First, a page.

Novara: “Building a social majority is about negotiating differences”

News site Novara – which targets 18- to 30-year-olds – is being taken seriously by the mainstream media. Senior editor Ash Sarkar says there are millions of untapped young votes out there

At the General Election, support for Jeremy Corbyn’s Labour party shocked politicians and pundits alike. So what happened? In a series of interviews, we speak to the campaigners, mobilisers, concert organisers, educators and pundits changing the political landscape and energising a new generation of the left in Britain…

How does Novara Media fit into the new media landscape?

Where we start from is reflection, analysis and criticism. We come from activist circles, and there is also an academic impulse with all of us.

People lump us in with the alt-left, simple, partisan, loud and lefty, like The Canary or Another Angry Voice. And that is not me shading what they have done, they serve a purpose. But we started with hour-long podcasts. That wasn’t doing it, but people liked the videos and the dialogue, the to and fro, and building on ideas. We diversified.

From long form documentaries to super quick, one-minute autoplay-in-the-timeline video that make a specific intervention. Useful, salient, accessible – they are our key words. What is the most accessible and quickfire way to get complex ideas into a shareable format?

What was your General Election strategy?

Our strategy was seatbealts on, try not to die! Our job was two-fold. One was to push back as hard as possible at every Tory attack line – from the IRA stuff to “no magic money tree” to hard Brexit and “strong and stable”. The other was to inject new and fresh anti-racist perspectives, link up globally on climate change and resistance to Trump.

We are not just pushing back against the right, but pulling things towards the left. We don’t try to impose uniformity. Building a social majority, committed to radical change isn’t about erasing difference but about negotiating difference. Theresa May is scared of critique. This project has to be different, based on dialogue and lively debate.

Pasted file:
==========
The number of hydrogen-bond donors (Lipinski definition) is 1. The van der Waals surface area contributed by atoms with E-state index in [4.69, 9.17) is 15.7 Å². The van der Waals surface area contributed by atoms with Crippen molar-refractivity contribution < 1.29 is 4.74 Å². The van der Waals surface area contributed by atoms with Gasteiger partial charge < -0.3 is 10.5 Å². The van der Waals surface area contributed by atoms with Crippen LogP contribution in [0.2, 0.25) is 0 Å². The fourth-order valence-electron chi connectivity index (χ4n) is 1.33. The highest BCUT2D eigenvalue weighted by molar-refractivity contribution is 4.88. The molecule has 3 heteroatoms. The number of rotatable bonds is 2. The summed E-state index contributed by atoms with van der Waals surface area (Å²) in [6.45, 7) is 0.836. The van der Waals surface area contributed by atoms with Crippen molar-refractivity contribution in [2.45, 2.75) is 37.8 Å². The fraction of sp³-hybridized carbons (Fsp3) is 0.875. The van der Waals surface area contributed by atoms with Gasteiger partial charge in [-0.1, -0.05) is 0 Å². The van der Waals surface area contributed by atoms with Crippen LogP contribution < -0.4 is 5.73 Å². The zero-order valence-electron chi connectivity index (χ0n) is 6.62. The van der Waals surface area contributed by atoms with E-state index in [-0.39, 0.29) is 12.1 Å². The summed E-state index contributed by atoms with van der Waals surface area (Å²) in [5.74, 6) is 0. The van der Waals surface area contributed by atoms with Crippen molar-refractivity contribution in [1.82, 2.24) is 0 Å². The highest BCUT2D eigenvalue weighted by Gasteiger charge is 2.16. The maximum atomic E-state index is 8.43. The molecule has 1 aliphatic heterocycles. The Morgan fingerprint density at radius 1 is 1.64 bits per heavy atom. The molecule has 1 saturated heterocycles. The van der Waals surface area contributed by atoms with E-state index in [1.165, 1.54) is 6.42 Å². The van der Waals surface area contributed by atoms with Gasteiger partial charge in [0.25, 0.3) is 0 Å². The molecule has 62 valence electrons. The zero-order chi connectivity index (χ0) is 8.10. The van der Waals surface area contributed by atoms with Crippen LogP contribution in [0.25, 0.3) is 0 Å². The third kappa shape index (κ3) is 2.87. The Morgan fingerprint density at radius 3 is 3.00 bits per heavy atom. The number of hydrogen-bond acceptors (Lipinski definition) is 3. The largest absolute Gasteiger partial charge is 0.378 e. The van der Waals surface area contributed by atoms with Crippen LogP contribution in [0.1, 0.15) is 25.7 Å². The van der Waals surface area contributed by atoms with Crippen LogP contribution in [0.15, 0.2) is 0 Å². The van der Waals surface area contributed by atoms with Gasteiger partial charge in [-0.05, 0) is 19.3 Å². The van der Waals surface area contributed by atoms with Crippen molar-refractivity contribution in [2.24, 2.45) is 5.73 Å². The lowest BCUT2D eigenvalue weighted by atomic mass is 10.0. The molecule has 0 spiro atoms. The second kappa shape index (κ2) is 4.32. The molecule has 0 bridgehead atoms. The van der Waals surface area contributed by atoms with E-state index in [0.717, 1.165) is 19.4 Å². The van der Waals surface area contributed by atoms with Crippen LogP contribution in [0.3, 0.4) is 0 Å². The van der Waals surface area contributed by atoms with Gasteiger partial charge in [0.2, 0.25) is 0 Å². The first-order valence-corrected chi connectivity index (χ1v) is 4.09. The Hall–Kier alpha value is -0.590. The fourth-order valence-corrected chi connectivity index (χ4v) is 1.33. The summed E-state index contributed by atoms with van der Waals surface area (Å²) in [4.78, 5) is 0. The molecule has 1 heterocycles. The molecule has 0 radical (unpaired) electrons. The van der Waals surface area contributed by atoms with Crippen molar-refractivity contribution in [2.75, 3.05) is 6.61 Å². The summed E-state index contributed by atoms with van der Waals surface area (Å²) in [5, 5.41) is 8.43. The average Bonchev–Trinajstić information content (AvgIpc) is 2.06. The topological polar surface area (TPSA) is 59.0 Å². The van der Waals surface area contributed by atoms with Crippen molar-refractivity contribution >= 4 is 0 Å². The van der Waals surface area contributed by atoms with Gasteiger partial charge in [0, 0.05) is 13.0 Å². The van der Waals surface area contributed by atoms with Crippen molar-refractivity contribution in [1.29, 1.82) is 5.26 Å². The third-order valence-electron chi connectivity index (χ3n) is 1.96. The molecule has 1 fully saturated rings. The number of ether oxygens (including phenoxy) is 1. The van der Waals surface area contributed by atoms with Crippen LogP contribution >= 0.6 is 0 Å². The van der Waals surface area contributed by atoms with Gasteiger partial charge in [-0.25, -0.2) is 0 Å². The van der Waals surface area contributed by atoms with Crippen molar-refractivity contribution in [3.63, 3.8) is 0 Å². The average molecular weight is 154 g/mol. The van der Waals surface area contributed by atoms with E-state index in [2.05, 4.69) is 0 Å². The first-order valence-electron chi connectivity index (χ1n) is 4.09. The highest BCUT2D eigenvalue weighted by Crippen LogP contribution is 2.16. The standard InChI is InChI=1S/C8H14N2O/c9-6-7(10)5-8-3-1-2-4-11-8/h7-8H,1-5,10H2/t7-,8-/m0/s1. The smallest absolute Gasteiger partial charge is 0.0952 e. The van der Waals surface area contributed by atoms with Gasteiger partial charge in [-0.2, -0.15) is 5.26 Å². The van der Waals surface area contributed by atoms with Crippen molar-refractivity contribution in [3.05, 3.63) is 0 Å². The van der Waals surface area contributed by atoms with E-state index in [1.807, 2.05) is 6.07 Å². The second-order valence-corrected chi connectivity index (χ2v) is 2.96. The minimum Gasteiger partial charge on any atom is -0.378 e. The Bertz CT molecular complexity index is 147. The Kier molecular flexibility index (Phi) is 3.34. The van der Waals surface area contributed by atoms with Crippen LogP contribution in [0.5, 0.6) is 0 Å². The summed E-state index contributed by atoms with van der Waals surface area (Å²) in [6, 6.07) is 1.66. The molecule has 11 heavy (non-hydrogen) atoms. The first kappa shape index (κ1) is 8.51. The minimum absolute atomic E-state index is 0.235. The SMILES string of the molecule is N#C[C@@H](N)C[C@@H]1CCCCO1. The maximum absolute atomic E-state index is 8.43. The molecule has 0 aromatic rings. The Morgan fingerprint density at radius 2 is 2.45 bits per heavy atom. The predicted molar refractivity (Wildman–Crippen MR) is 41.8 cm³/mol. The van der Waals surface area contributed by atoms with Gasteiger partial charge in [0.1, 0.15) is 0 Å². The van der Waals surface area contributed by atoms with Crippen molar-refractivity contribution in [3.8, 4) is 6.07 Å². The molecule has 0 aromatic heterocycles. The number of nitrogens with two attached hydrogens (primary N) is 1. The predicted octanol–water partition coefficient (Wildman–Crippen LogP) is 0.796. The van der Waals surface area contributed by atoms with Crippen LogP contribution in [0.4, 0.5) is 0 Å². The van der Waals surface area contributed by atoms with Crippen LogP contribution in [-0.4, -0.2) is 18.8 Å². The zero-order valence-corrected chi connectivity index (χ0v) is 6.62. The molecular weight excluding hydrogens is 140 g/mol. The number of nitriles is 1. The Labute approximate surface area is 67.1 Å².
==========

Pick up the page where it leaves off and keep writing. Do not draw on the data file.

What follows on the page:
Stormzy leaflet

Who are you aimed at?

Our demographic is a bit Club Med – 18-30! But we are trying to break out of that. How we do that is by doing mainstream TV on Sky, BBC, Channel 4. People are taking us seriously now. I was on Any Questions with Ken Clarke, Rachel Reeves, and Jonathan Dimbleby. Now they are all trying to scramble for broader analysis.

Why did Corbyn cut through with the younger voters?

You only have to look at senior Tories saying young people won’t get off their arses to vote. It’s indicative of a cynical, insincere, patronising and condescending attitude towards young, debt-burdened and working-class people. They forgot to listen to people. But the people involved with Corbyn’s Manifesto didn’t forget to listen.

And you saw how it connected with people from a traditionally dispossessed background – including the grime scene, JME, Stormzy, Akala, Novelist, they all have first-hand experience of being dismissed and not listened to. They saw that what our political institutions should be doing – namely education and enfranchisement – was deliberately not happening to keep young people powerless. That is where they stepped in with Grime4Corbyn, who could pile in alongside Momentum and the NUS.

What happens next?

The Labour party youth vote increased – but not as high as the 72 per cent initially reported. That is more encouraging. It means there are another two million votes in the young next time.